An example of to follow is to click on the “follow” button by someone’s name on Twitter.
Do you follow my argument?
An example of to follow is a policeman chasing after a potential criminal.
An example of to follow is a child to enter her school room right after her best friend.
Your conclusion does not follow your premise.
Night follows day.
Followed my example and resigned.
If you ignore your diet, trouble will follow.
To follow a conversation intently.
Follow a spiritual master; rebels who refused to follow their leader.
Followed family traditions.
She followed her lecture with a question-and-answer period. The band followed its hit album with a tour.
Follow the right road.
To follow praise with blame.
Monroe followed Madison as president.
To follow a trade.
To follow rules.
To follow local politics.
Do you follow me?
Follow that car!
B follows A in the alphabet.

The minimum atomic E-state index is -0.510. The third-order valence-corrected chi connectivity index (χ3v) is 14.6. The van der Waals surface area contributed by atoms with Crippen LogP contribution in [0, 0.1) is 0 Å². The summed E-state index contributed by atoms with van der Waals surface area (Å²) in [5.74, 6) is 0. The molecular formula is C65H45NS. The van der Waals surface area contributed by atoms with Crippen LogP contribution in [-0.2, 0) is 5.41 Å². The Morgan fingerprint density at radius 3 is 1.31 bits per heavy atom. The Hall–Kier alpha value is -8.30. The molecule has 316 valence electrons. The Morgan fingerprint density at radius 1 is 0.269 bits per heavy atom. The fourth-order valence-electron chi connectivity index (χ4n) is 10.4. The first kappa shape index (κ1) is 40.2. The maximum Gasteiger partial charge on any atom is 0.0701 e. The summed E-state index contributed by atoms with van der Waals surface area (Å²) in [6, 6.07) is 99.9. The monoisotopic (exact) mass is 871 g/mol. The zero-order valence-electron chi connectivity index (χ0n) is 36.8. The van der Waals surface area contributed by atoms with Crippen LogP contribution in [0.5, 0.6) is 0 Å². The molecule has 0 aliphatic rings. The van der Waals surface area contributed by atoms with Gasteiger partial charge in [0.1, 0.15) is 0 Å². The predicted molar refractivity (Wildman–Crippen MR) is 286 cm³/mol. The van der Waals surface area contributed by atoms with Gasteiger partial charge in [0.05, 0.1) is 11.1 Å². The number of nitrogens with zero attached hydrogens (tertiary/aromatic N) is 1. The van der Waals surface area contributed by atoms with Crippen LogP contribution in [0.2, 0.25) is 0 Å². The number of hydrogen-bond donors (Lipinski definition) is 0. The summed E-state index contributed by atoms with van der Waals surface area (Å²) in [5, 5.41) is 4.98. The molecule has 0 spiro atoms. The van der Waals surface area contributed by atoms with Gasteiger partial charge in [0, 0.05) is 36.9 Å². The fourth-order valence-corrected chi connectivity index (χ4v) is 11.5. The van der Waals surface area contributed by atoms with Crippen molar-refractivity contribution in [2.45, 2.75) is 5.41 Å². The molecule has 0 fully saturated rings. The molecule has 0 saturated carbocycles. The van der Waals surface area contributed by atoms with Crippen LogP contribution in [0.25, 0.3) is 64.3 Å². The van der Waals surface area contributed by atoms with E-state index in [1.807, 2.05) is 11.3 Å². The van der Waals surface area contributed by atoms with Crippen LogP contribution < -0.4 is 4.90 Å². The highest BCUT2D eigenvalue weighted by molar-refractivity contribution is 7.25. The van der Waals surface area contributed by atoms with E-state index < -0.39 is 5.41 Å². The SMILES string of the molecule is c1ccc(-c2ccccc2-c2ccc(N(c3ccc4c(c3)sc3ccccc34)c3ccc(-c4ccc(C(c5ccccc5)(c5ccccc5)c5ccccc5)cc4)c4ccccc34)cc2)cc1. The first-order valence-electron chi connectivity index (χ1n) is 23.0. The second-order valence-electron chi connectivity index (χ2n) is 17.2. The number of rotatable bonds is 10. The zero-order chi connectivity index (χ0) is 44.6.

We both ordered the soup, with roast beef to follow.
Follow these instructions to the letter.
Do you follow me?
I followed the incumbent throughout the election.
It follows that if two numbers are not equal then one is larger than the other.
Disease often follows malnutrition.
- As will be stated next. Used to introduce a specified enumeration, explanation, or command.
- To move straight ahead or in a direct path.
- To be guided by instinct:Had no formal training but became a success by following his nose.
- To play a card of the same suit as the one led.
- To do as another has done; follow an example.
- as will next be told or explained
- to carry out fully or completely
- to continue and complete a stroke or swing after hitting or releasing the ball or puck
- to continue and complete an action
- to follow closely and persistently
- to carry out fully
- to add to the effectiveness of by doing something more
Idioms and Phrasal Verbs
Origin of follow
- Middle English folowen from Old English folgian
From American Heritage Dictionary of the English Language, 5th Edition